“To discover a promising therapy for COVID-19 treatment, it is essential to identify in detail how our immune system responds and, in certain cases, possibly contribute in worsening the condition,” says Johan Sandberg, professor at the Department of Medicine, Huddinge, at Karolinska Institutet and the study’s corresponding author.
Being an essential part of the immune system, T cells form white blood cells and are highly specialized to recognize infected cells. In the blood of healthy people, up to five percent of these T cells consist of so-called MAIT cells (mucosa-associated invariant T cells), which are principally significant for controlling bacterial infections but can also be recruited by the immune system to fight against some viral diseases.
The present study aimed to find out which role MAIT cells play in COVID-19 disease pathogenesis. Researchers examined the existence and nature of MAIT cells in blood samples from 24 infected individuals admitted to Karolinska University Hospital with average to extreme COVID-19 infectivity. Then they compared the infected samples with blood samples from 14 healthy people and 45 individuals who had recovered from COVID-19. At the same time, four of the patients died in the hospital.
The results confirm a sharp decline in the number of MAIT cells in the blood of patients with normal or severe COVID-19 symptoms. The remaining cells in circulation are extremely activated, suggesting that they are associated with the immune response against SARS-CoV-2. This pattern of shortened number and activation in the blood is stronger for MAIT cells than other T cells. The researchers also noticed that pro-inflammatory MAIT cells gathered in an infected patient’s airways to a great extent than in healthy individuals.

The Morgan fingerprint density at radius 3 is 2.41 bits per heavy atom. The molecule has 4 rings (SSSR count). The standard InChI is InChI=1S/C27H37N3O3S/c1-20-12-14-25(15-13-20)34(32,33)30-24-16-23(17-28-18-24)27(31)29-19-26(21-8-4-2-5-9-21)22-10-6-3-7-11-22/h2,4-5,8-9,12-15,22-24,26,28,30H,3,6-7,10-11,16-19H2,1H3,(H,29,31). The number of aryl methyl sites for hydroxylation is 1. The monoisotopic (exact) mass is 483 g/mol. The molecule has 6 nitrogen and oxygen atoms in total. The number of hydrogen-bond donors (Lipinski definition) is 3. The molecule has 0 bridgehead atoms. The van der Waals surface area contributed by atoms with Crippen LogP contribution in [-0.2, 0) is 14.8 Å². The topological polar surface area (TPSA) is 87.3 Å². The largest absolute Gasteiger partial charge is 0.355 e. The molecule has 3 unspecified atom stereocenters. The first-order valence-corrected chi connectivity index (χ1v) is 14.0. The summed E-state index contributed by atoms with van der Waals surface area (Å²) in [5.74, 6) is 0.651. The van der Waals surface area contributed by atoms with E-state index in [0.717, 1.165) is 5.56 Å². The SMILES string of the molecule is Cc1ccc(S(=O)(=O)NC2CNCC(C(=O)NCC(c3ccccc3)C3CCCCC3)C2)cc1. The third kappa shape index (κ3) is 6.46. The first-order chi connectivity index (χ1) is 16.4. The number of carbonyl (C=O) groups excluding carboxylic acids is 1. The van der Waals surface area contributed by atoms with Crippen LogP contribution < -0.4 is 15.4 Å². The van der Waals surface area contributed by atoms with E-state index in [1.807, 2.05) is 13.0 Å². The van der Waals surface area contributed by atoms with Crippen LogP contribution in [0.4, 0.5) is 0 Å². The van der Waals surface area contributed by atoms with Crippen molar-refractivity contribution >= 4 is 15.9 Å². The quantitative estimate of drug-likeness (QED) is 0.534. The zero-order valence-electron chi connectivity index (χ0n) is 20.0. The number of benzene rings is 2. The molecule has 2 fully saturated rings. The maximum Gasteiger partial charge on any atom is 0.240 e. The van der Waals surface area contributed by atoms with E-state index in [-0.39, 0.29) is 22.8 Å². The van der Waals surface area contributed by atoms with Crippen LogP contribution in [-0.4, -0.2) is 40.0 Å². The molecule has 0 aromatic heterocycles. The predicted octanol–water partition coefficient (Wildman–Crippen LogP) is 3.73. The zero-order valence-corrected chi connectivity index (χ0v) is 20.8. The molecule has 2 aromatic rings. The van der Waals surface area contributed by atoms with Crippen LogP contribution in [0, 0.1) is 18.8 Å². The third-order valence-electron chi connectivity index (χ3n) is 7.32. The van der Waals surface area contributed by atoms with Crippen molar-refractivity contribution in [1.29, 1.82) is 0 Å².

“Conclusively, results of these analyses indicate that the decreased number of MAIT cells in the blood of COVID-19 patients is partially due to increased accumulation in the airways,” Johan Sandberg says.
As stated by the researchers, in recovering patients, the number of MAIT cells in the blood improved after weeks, which can be significant for controlling bacteria in persons who have had COVID-19. In the patients who died of COVID-19, the researchers noticed that the MAIT cells tended to be exceptionally activated with a worse expression of the receptor CXCR3 than in those who survived.
“The findings of the study recommend that the MAIT cells are much engaged in the immunological response against COVID-19,” Johan Sandberg says. “A liable understanding is that the uniqueness of MAIT cells makes them presented early on in both the systemic immune response and in the local immune response in the airways to which they are recruited from the blood by inflammatory signals. There, they are possibly to contribute to the quick, innate immune response against the viral infection. In certain COVID-19 patients, the activation of MAIT cells becomes extreme, leading to severe infection.”
The Swedish Research Council supported this research, the Swedish Cancer Society, the Swedish Heart-Lung Foundation, the Knut and Alice Wallenberg Foundation, Nordstjernan AB, and Karolinska Institutet.